Christian Dior (left) and Valentino (right)
It was interesting to read Colin McDowell’s latest column on the Business of Fashion which discusses the origins of couture and how it has evolved over the years. Despite all the changes to the week (including the addition of lesser known names who aren’t technically defined as couturiers), there is still something magical about watching designers delve into their imaginations without boundaries. Now more than ever they are also faced with the challenge of modernising this ancient craft which has turned out to be a very fine balancing act.
For spring 2013, Chanel, Christian Dior and Valentino all referenced nature in different ways. At Chanel, Karl Lagerfeld literally recreated a magical forest in the Grand Palais (apparently the trees were imported) although there was a sense of melancholy that pervaded the collection. The shoulders were brought into focus as classic tweed suits came with folded collars framing the shoulders, and later cut-away necklines. I loved the long and lean evening gowns with their old world silhouettes. They were made modern with red, white and black florals and details such as sheer yokes, black feathers, sequins and embroideries.
Atelier Versace (left) and Chanel (right)
Raf Simons also explored the joys of gardening while refining his 21st century aesthetic for Christian Dior. The collection featured a spring worthy palette of light blues, pink, yellow and red, but it was the flowers that blossomed whether they cut across the skirt of a black gown or appeared in bright neon on a strapless 1950s style dress. Modern touches could be seen in the tailored asymmetric gowns, sleek trouser combos and layered light looks.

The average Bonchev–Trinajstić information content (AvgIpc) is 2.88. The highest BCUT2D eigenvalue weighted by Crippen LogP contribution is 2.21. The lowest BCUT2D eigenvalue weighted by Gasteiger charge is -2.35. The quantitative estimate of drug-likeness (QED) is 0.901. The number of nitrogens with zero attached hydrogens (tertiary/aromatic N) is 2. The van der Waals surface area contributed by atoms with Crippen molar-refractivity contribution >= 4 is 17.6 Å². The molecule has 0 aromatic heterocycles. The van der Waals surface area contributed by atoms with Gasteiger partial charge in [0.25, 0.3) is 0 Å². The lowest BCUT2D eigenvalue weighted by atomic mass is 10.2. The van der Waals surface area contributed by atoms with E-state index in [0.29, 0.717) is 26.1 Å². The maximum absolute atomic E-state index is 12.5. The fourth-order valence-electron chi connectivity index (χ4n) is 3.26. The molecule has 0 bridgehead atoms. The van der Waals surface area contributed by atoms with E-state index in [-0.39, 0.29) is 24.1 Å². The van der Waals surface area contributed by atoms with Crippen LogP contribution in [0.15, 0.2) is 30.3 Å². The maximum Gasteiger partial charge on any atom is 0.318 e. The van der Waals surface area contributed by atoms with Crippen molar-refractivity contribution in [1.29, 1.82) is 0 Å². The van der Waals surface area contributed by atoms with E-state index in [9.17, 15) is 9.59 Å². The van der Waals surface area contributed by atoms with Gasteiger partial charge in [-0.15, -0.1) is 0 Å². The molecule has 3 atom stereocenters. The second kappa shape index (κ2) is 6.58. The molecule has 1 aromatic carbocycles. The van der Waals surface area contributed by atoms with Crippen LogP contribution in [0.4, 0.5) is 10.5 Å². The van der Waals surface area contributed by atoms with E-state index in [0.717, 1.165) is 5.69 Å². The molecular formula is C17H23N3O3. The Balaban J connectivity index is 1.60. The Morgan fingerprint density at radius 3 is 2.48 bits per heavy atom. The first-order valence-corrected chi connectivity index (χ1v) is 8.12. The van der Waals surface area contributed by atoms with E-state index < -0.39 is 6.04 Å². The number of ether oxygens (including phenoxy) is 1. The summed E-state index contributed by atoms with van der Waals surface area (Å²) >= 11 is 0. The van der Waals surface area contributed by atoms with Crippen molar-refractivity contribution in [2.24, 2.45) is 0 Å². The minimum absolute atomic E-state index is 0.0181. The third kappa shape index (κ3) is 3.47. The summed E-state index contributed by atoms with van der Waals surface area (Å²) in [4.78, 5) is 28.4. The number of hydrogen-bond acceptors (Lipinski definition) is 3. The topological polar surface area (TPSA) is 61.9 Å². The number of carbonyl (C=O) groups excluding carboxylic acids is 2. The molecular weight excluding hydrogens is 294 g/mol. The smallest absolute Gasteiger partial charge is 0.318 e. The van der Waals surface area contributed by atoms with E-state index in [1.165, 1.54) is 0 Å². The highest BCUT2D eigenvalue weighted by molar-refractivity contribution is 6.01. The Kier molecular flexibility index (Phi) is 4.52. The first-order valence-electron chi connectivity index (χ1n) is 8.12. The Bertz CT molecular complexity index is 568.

Maria Grazia Chiuri and Pier Paolo Piccioli’s collection for Valentino drew inspiration from garden architecture. Scrolls of piping (all made by hand) decorated gorgeous red and white gowns like Italian ironwork. This was contrasted with tailored gowns so stark yet so precise that they took your breath away.
Donatella Versace’s latest outing for Atelier Versace was so Gianni, that I couldn’t help but love it. It had those Versace favourites – the sex, the skin, the flashes and pink and yellow – although Donatella changed it up with some black and gold daywear that included a pinstripe trouser suit. Mr. Armani never strays to far from his signatures which included fitted jackets and trousers (this time high waisted), spiced up with geometric zig zags. Jean Paul Gaultier was inspired by India but he pillaged a couple of street markets instead of paying homage to the country’s craftsmanship and history.
Bouchra Jarrar (left) and Giambattista Valli (right)
Moving away from the established names, Giambattista Valli proved why he is a favourite with the young set with his strapless tailored gowns worn with cigarette pants underneath. More to my liking was Bouchra Jarrar’ modern daywear – think perfectly cut trousers topped with striped scarves or furs that are belted at the waist.